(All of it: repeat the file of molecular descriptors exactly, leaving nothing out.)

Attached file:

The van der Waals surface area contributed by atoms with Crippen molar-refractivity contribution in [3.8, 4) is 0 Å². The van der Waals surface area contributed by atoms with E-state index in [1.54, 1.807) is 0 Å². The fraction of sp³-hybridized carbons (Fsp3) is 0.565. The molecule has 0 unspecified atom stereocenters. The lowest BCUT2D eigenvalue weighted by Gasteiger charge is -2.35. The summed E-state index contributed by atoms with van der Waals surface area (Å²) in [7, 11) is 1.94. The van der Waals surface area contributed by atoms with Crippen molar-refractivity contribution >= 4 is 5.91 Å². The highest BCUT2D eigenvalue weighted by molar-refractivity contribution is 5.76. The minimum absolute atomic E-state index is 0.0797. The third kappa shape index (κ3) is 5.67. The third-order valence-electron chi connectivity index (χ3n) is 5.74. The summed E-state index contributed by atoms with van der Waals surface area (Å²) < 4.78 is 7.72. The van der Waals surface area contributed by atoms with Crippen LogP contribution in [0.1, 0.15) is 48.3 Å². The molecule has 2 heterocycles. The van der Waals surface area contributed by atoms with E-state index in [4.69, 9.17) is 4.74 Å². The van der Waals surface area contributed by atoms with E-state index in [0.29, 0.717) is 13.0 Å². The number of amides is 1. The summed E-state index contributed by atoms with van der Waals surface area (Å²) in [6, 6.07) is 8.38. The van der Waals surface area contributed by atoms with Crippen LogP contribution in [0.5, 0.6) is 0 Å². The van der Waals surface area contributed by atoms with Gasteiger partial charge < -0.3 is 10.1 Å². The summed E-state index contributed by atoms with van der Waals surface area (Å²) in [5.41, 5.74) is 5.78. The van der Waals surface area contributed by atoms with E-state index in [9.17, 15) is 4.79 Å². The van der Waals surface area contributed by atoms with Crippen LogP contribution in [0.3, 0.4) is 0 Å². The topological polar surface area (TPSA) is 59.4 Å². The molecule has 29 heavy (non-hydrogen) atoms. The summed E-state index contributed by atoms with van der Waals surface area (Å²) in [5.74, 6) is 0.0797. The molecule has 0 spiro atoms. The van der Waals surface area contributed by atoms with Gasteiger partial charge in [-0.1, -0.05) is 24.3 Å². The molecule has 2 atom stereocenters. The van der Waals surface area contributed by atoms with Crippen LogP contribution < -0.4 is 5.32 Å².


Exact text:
The van der Waals surface area contributed by atoms with Crippen molar-refractivity contribution in [3.8, 4) is 0 Å². The van der Waals surface area contributed by atoms with E-state index in [1.54, 1.807) is 0 Å². The fraction of sp³-hybridized carbons (Fsp3) is 0.565. The molecule has 0 unspecified atom stereocenters. The lowest BCUT2D eigenvalue weighted by Gasteiger charge is -2.35. The summed E-state index contributed by atoms with van der Waals surface area (Å²) in [7, 11) is 1.94. The van der Waals surface area contributed by atoms with Crippen molar-refractivity contribution >= 4 is 5.91 Å². The highest BCUT2D eigenvalue weighted by molar-refractivity contribution is 5.76. The minimum absolute atomic E-state index is 0.0797. The third kappa shape index (κ3) is 5.67. The third-order valence-electron chi connectivity index (χ3n) is 5.74. The summed E-state index contributed by atoms with van der Waals surface area (Å²) < 4.78 is 7.72. The van der Waals surface area contributed by atoms with Crippen LogP contribution in [0.1, 0.15) is 48.3 Å². The molecule has 2 heterocycles. The van der Waals surface area contributed by atoms with E-state index in [4.69, 9.17) is 4.74 Å². The van der Waals surface area contributed by atoms with E-state index in [0.29, 0.717) is 13.0 Å². The number of amides is 1. The summed E-state index contributed by atoms with van der Waals surface area (Å²) in [6, 6.07) is 8.38. The van der Waals surface area contributed by atoms with Crippen LogP contribution in [0.5, 0.6) is 0 Å². The van der Waals surface area contributed by atoms with Gasteiger partial charge < -0.3 is 10.1 Å². The summed E-state index contributed by atoms with van der Waals surface area (Å²) in [5.41, 5.74) is 5.78. The van der Waals surface area contributed by atoms with E-state index in [9.17, 15) is 4.79 Å². The van der Waals surface area contributed by atoms with Crippen LogP contribution in [0.3, 0.4) is 0 Å². The topological polar surface area (TPSA) is 59.4 Å². The molecule has 29 heavy (non-hydrogen) atoms. The summed E-state index contributed by atoms with van der Waals surface area (Å²) in [5.74, 6) is 0.0797. The molecule has 0 spiro atoms. The van der Waals surface area contributed by atoms with Gasteiger partial charge in [-0.1, -0.05) is 24.3 Å². The molecule has 2 atom stereocenters. The van der Waals surface area contributed by atoms with Crippen LogP contribution < -0.4 is 5.32 Å².